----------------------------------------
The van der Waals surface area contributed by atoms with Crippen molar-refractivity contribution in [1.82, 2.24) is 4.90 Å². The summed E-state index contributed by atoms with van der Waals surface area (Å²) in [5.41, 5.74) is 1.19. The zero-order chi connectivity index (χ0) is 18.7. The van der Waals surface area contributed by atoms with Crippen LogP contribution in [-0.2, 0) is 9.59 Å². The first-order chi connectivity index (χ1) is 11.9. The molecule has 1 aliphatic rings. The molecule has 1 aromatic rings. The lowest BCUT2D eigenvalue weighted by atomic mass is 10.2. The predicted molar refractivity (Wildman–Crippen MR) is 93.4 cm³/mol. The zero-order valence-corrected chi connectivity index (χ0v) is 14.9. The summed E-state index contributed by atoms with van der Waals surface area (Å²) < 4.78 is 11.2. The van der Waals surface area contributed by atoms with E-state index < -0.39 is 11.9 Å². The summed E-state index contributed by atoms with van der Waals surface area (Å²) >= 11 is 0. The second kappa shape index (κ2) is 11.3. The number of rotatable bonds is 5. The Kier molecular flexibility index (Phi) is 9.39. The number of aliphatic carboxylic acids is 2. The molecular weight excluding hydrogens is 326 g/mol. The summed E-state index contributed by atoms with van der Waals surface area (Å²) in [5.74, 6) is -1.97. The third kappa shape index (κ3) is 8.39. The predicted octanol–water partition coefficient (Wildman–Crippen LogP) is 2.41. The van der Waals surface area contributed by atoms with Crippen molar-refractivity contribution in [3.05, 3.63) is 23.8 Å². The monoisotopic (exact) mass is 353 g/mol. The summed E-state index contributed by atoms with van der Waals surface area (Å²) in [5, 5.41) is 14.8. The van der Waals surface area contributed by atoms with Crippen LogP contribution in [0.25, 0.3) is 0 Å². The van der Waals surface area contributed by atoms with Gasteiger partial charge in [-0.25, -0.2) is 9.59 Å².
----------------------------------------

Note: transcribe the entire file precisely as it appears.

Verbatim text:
The van der Waals surface area contributed by atoms with Crippen molar-refractivity contribution in [1.82, 2.24) is 4.90 Å². The summed E-state index contributed by atoms with van der Waals surface area (Å²) in [5.41, 5.74) is 1.19. The zero-order chi connectivity index (χ0) is 18.7. The van der Waals surface area contributed by atoms with Crippen LogP contribution in [-0.2, 0) is 9.59 Å². The first-order chi connectivity index (χ1) is 11.9. The molecule has 1 aliphatic rings. The molecule has 1 aromatic rings. The lowest BCUT2D eigenvalue weighted by atomic mass is 10.2. The predicted molar refractivity (Wildman–Crippen MR) is 93.4 cm³/mol. The zero-order valence-corrected chi connectivity index (χ0v) is 14.9. The summed E-state index contributed by atoms with van der Waals surface area (Å²) < 4.78 is 11.2. The van der Waals surface area contributed by atoms with E-state index < -0.39 is 11.9 Å². The summed E-state index contributed by atoms with van der Waals surface area (Å²) >= 11 is 0. The second kappa shape index (κ2) is 11.3. The number of rotatable bonds is 5. The Kier molecular flexibility index (Phi) is 9.39. The number of aliphatic carboxylic acids is 2. The molecular weight excluding hydrogens is 326 g/mol. The summed E-state index contributed by atoms with van der Waals surface area (Å²) in [5.74, 6) is -1.97. The third kappa shape index (κ3) is 8.39. The predicted octanol–water partition coefficient (Wildman–Crippen LogP) is 2.41. The van der Waals surface area contributed by atoms with Crippen molar-refractivity contribution in [3.05, 3.63) is 23.8 Å². The monoisotopic (exact) mass is 353 g/mol. The summed E-state index contributed by atoms with van der Waals surface area (Å²) in [5, 5.41) is 14.8. The van der Waals surface area contributed by atoms with Crippen LogP contribution in [0.25, 0.3) is 0 Å². The van der Waals surface area contributed by atoms with Gasteiger partial charge in [-0.25, -0.2) is 9.59 Å².